Radioactive? Radioactive.

On November 14, 1957, the United States dumped two hundred and thirteen tons of radioactive waste off the coast of New Jersey.

In a town in North St. Louis County, Missouri, improper storage of nuclear waste from the Manhattan Project led to most of its inhabitants ending up with at least one of twenty-one different forms of cancer.

When we think of nuclear waste disposal, we don’t usually give it a lot of thought. To us, this is an issue that couldn’t possibly be outside the control of our governments. What we don’t realize here is that when we look at nuclear waste disposal, we are looking at one of the most comically overlooked issues in human history.

Nuclear waste is tricky. The average used Uranium fuel rod has a half-life of about ten thousand years, and remains radioactive all throughout. What this means is that when you’re looking for a place to store all of this, you need to be certain of how said place is never going to be inhabited in any foreseeable future.

The United States is struggling with this issue. With an industry that produces more than two thousand tons of used nuclear fuel every year, it is of paramount importance that they find a final, accessible, and safe place to store all this waste.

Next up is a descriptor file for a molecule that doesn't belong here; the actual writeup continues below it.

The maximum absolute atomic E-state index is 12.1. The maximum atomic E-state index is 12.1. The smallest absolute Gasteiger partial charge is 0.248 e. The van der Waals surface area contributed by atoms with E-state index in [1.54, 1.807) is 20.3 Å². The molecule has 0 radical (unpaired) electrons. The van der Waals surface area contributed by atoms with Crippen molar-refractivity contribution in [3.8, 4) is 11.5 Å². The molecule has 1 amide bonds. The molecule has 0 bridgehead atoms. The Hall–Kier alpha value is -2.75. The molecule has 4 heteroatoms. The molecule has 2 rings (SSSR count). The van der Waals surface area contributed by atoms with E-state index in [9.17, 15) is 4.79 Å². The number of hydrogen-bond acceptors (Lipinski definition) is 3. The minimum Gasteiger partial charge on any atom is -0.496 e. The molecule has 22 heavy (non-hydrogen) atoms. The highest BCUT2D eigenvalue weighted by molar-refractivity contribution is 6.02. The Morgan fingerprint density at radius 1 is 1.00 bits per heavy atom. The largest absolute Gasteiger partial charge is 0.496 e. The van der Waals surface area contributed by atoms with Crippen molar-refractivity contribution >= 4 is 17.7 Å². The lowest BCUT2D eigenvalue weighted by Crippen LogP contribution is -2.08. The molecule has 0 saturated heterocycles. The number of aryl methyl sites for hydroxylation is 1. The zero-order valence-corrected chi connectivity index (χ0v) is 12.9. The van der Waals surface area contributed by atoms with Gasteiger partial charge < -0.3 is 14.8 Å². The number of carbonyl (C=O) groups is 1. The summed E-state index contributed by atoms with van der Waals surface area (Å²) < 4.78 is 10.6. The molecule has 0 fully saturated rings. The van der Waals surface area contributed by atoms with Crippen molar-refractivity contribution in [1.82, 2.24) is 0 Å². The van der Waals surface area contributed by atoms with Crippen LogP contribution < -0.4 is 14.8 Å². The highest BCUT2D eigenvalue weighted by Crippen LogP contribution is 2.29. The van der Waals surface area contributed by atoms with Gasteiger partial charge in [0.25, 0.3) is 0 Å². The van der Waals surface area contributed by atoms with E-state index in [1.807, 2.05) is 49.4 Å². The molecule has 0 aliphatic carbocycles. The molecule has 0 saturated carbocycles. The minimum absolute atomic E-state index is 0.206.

And this is not all that difficult, either. In 1987, the American Congress passed a bill that stated Yucca Mountain — a set of desert mountains located more than a hundred miles east of Las Vegas – as being the final underground storage facility for radioactive waste. Shop was soon set up here, and storage was all set to begin when all progress came to an abrupt halt. With former Senator Harry Reed lobbying (with zero scientific basis) to prevent the mountains from becoming a storage facility, Project Yucca Mountain was met with significant disapproval from many Nevadans- all of which inevitably led to the project being shut down.

Eventually, all the nuclear waste in the US ended up staying where it used to be- open, dangerous, and almost all of it stacked poorly around densely populated areas. And while an argument here could be made that all of what was done on part of these Nevadans was for their own benefit, their lack of scientific rationality was all but visible.

Lack of storage for nuclear waste is a genuine dilemma for the United States, and its case study usually serves as one of the very few valid arguments against nuclear energy. The bigger problem here, though, is that this issue is extremely solvable and requires only some basic awareness on part of the public. And while it remains to be seen how America deals with this problem, there is a lesson to be learned here for us Indians; especially since we are ourselves headed in that same direction.

By Saksham Sinha


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